P&O European Ferries

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P&O European Ferries
Genre Ferry company
Predecessor Townsend Thoresen
Successor P&O Portsmouth, P&O Stena Line, P&O Irish Sea
Founded 1987
Defunct 1999
Area served
English Channel North Channel
Services Passenger transportation, freight transportation

P&O European Ferries (formerly Townsend Thoresen), a division of P&O Ferries, was a ferry company which operated in the English Channel from 1987 after the Herald of Free Enterprise disaster, when Townsend Thoresen was renamed P&O European Ferries, until 1999 when the Portsmouth Operations became P&O Portsmouth and the Dover Operations were merged with Stena Line AB to make P&O Stena Line.

History[edit]

P&O European Ferries was formed after the Townsend Thoresen ship, Herald of Free Enterprise, capsized outside Zeebrugge in 1987. P&O owned the whole of European Group who marketed their ferry services as Townsend Thoresen. After the bad publicity that the Zeebrugge disaster brought to the brand P&O quickly rebranded Townsend Thoresen as P&O European Ferries with all of the former TT fleet, all of the vessels received the Blue P&O hull and blue funnel.

In 1993 P&O launched a new Portsmouth to Bilbao route using the former Olympia and renamed her the Pride of Bilbao. In 1994 when Olau Line ceased operations the 2 German built superferries Olau Britannia and Olau Hollandia were chartered to P&O and they were both renamed the Pride of Portsmouth and the Pride of Le Havre respectively. The new Pride of Le Havre replaced the first ship of that name which was renamed Pride of Cherbourg and replaced the original Pride of Cherbourg on the Portsmouth - Cherbourg route.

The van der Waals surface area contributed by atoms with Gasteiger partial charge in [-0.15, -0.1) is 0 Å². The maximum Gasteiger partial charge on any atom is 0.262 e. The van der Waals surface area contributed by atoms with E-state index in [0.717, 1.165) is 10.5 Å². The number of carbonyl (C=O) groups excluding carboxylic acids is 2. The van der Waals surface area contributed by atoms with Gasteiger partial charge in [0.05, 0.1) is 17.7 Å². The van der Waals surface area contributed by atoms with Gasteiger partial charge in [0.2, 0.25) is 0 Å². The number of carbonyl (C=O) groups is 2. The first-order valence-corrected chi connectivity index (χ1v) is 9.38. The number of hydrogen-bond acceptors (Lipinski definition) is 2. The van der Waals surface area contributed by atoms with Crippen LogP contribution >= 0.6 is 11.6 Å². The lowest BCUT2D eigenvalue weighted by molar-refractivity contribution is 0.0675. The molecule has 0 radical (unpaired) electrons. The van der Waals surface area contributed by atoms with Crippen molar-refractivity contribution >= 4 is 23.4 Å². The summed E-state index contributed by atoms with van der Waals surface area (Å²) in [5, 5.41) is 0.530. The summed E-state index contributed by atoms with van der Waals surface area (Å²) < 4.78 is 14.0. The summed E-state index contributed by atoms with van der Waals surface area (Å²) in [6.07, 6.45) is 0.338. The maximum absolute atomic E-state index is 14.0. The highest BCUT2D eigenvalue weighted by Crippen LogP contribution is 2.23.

In 1998 P&O European Ferries Dover operations and Stena Line's Dover & Newhaven operations merged and became P&O Stena Line with P&O European Ferries putting forward their Dover - Calais and Dover - Zeebrugge route vessels forward and P&O Irish Sea was formed in 1998, following the merger of the Cairnryan-based service of P&O European Ferries (Felixstowe) Ltd and Pandoro (who operated routes between England, Scotland and France to Ireland), while the Portsmouth operations remained unchanged until 1999 when it became P&O Portsmouth.

Past Fleet[edit]

Ship Service Route(s)
Pride of Ailsa 1992-1996 Cairnryan-Larne
Pride of Bilbao 1993–1999 Portsmouth-Bilbao
Pride of Cherbourg (1) 1989–1994 Portsmouth-Le Havre/Cherbourg
Pride of Cherbourg (2) 1994–1999 Portsmouth-Cherbourg
Pride of Cherbourg II 1994 Portsmouth-Cherbourg
Pride of Hampshire 1989-1999 Portsmouth-Le Havre/Cherbourg
Pride of Le Havre (1) 1989–1994 Portsmouth-Le Havre/Cherbourg
Pride of Le Havre (2) 1994–1999 Portsmouth-Le Havre
Pride of Portsmouth 1994–1999 Portsmouth-Le Havre
Pride of Rathlin 1992-1998 Cairnryan-Larne
Pride of Sandwich 1988-1992 Dover-Calais/Zeebrugge
Pride of Walmer 1988-1992 Dover-Calais/Zeebrugge
Pride of Winchester 1989–1995 Portsmouth-Le Havre/Cherbourg
Superstar Express 1998–1999 Portsmouth-Cherbourg
Jetliner 1996-1998 Cairnryan-Larne
Pride of Bruges 1988-1998 Dover-Calais/Zeebrugge
Pride of Dover 1987–1998 Dover-Calais
Pride of Calais 1987–1998 Dover-Calais
Pride of Kent 1987–1998 Dover-Calais/Zeebrugge
European Highway 1992–1998 Dover-Zeebrugge
European Pathway 1992–1998 Dover-Zeebrugge
European Seaway 1993–1998 Dover-Zeebrugge
Pride of Burgundy 1993–1998 Dover-Calais
Ionic Ferry 1987-1992 Cairnryan-Larne
Europic Ferry 1987-1993 Cairnryan-Larne

Routes[edit]

  • Dover - Calais
  • Dover - Zeebrugge
  • Portsmouth - Le Havre
  • Portsmouth - Cherbourg
  • Portsmouth - Bilbao
  • Cairnryan - Larne
  • Felixstowe - Rotterdam (Europort)
  • Felixstowe - Zeebrugge

References[edit]

Notes[edit]

Bibliography[edit]

  • Hendy, John (2015). Remembering the Chunnel Beaters: The Pride of Dover and the Pride of Calais. Ramsey, Isle of Man: Ferry Publications. ISBN 9781906608842. 
  • Rabson, Stephen; O'Donaghue, Kevin (1988). P&O: A Fleet History. Kendal: World Ship Society. ISBN 0-905617-45-2.